Can my business or I be held liable for the actions of someone else? To put it simply, yes.
You may not be familiar with this term, but if you are a business owner, you need to do two things:
- Learn the meaning of Vicarious Liability
- Carry adequate Liability Insurance to protect you from it.
What is Vicarious Liability?
The definition of Vicarious Liability is liability imposed on one party because of the actions of someone else. This is also called Imputed Liability.
Vicarious Liability involves special relationships between two parties, most commonly employer/employee. Suppose an employee carrying out his or her job duties negligently causes and accident in which a third party is injured, the employer can be held liable.
A recent example of this is the Walmart/Tracy Morgan case. An accident involving a Walmart truck left Morgan injured and caused the death of entertainer Jimmy Mack. Since the driver of the truck was carrying out work-related duties at the time of the accident, Walmart can be held liable for damages. It’s a given that Walmart has very deep pockets as well as high levels of liability insurance. What about your company? If one of your employees kills or injures someone during the course of their workday, are you covered?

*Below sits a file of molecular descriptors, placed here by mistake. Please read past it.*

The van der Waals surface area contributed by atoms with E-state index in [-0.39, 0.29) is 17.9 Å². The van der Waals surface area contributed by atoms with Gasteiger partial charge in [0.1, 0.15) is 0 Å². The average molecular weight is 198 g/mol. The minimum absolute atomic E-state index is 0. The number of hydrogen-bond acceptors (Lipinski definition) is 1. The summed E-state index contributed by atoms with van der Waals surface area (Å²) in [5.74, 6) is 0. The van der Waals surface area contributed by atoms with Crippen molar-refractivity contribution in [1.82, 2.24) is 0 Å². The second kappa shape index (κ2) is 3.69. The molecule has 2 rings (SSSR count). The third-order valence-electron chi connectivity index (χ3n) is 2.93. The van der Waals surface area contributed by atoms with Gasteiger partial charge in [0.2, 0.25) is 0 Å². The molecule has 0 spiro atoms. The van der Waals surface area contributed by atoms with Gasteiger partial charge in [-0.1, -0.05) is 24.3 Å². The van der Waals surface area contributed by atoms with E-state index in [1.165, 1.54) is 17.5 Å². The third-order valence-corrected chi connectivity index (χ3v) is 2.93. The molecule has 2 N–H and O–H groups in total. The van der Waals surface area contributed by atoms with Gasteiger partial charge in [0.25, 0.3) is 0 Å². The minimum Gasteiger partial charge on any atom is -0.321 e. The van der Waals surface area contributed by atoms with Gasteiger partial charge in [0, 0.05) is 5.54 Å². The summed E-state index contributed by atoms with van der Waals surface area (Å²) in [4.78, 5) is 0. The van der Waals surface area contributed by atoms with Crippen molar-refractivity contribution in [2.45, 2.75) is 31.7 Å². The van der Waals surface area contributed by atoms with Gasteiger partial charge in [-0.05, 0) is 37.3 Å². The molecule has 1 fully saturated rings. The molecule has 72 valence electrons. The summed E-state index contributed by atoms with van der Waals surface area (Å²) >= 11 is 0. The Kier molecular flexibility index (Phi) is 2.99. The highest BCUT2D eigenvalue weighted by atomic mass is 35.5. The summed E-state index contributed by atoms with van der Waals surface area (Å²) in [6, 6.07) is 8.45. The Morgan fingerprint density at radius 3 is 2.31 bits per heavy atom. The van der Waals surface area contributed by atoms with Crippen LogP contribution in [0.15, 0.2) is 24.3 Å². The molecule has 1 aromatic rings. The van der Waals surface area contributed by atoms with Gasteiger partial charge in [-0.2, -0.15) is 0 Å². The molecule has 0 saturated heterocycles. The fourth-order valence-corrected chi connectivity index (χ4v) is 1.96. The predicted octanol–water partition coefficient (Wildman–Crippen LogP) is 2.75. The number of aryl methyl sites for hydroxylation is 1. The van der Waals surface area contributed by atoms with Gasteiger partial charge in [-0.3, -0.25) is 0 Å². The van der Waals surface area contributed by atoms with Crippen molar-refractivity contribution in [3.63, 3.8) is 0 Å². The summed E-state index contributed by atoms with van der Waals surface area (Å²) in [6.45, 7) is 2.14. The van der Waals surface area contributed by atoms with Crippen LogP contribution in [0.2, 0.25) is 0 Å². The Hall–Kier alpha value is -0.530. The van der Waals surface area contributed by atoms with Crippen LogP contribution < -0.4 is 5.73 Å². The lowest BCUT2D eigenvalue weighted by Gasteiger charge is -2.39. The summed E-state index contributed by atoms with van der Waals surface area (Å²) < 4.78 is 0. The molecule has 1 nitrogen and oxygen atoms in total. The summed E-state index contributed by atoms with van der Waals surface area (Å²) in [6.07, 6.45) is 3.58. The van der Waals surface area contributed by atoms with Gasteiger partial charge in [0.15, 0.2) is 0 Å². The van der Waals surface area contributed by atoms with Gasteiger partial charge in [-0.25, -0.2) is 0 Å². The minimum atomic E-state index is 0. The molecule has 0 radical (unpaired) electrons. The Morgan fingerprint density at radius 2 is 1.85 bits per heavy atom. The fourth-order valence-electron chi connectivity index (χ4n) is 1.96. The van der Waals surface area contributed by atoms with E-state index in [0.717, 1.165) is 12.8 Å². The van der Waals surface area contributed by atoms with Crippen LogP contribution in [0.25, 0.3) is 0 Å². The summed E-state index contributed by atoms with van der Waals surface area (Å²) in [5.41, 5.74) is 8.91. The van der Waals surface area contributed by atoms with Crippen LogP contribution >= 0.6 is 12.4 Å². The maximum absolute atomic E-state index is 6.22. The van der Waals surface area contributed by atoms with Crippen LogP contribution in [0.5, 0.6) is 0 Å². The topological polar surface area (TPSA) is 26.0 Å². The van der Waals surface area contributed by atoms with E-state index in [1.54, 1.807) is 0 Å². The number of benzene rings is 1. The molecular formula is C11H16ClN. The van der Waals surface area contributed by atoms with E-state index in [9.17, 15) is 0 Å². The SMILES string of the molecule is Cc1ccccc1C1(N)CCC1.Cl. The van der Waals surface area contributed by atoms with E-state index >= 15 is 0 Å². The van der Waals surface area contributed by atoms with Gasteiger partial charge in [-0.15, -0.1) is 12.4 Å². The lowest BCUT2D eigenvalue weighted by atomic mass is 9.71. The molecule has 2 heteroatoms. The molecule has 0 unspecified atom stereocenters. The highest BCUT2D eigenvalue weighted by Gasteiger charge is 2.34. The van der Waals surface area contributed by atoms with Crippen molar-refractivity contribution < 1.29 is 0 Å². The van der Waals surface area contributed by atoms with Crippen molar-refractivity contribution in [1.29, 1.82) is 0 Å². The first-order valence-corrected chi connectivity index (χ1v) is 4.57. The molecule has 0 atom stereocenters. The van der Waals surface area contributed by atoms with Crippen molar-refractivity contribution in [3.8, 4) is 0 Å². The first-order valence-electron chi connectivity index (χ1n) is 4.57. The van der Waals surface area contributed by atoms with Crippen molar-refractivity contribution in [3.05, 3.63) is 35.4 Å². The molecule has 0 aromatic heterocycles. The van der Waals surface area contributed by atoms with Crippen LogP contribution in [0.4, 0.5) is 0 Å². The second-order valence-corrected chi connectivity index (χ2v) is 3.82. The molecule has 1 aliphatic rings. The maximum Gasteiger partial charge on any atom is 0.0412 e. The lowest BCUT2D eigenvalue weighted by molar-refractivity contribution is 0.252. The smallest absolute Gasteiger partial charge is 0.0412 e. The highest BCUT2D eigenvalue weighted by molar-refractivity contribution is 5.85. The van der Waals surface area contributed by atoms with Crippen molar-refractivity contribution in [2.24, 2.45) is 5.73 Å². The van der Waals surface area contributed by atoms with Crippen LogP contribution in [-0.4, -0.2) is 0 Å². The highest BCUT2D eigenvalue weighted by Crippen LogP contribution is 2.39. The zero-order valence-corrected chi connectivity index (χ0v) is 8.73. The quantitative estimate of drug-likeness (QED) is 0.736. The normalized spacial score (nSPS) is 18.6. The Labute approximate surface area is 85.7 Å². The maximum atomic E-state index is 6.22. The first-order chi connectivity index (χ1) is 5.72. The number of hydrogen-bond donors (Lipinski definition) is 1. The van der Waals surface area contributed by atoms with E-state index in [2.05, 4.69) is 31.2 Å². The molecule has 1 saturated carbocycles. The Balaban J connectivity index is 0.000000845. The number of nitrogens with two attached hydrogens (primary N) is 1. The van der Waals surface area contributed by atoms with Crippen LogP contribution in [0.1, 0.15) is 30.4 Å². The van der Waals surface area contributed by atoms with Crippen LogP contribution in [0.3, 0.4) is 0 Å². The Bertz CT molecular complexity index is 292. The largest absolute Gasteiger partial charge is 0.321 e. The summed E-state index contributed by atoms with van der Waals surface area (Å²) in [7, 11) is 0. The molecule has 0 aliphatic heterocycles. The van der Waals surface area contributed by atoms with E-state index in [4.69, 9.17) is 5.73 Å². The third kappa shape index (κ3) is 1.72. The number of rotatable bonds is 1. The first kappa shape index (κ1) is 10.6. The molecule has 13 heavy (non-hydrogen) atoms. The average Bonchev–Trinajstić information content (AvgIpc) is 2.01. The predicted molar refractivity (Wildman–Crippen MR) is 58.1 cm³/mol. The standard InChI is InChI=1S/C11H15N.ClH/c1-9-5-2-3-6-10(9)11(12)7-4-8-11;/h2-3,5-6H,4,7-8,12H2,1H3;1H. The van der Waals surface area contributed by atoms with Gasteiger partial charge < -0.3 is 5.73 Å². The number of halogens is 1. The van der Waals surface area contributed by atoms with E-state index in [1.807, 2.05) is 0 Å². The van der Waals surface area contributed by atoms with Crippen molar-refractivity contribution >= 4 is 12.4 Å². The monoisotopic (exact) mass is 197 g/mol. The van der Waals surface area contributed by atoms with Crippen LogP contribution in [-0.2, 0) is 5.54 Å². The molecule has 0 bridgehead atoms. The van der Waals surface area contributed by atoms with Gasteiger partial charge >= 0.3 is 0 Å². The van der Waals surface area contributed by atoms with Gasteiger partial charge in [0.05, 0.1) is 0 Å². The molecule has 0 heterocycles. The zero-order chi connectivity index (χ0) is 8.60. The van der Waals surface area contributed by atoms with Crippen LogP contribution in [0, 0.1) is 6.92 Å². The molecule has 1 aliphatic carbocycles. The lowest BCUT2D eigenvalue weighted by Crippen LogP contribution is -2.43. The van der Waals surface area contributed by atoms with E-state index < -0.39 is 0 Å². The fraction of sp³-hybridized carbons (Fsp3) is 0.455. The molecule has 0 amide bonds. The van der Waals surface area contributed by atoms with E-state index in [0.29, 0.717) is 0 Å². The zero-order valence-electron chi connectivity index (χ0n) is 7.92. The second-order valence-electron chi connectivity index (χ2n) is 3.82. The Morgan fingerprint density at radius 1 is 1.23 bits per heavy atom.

Other examples of Vicarious Liability include:
Partnerships can be held liable for negligence committed by a partner while acting on the partnership’s behalf.
Corporations can be held liable for negligence committed by corporate directors and executive offices during the course of their duties.
Loaning your car to another can expose you to Vicarious Liability if that person causes an accident in which a third party is injured.
General Liability Policies and BOPs
Now is the time to review your General Liability policy. What are the limits of your policy? If your policy covers $1 million in damages, but your business gets sued for $3 million, where do you think the rest of the money is coming from? Can your business survive a financial hit of that magnitude?
Maybe you have a Business Owner’s Policy (BOP) that combines business property coverage with General Liability. Ask your agent about the limits of your policy’s liability, especially if your business carries higher risks of exposure. A Business Umbrella Policy can provide additional Liability protection to take up where your BOP of General Liability coverage leaves off.
Commercial Auto Insurance
Be sure that your business is listed as the named insured on your Commercial Auto Declarations page. Then your business is covered in the event of an accident, whether you, an employee, or other business-related user causes it.
Call Veazey Insurance today and let our experts find just the right policy and coverage for you. Be sure to ask about your General Liability Limits, BOP options, and whether a Business Umbrella is right for you. At Veazey Insurance Agency, we’ve got you covered!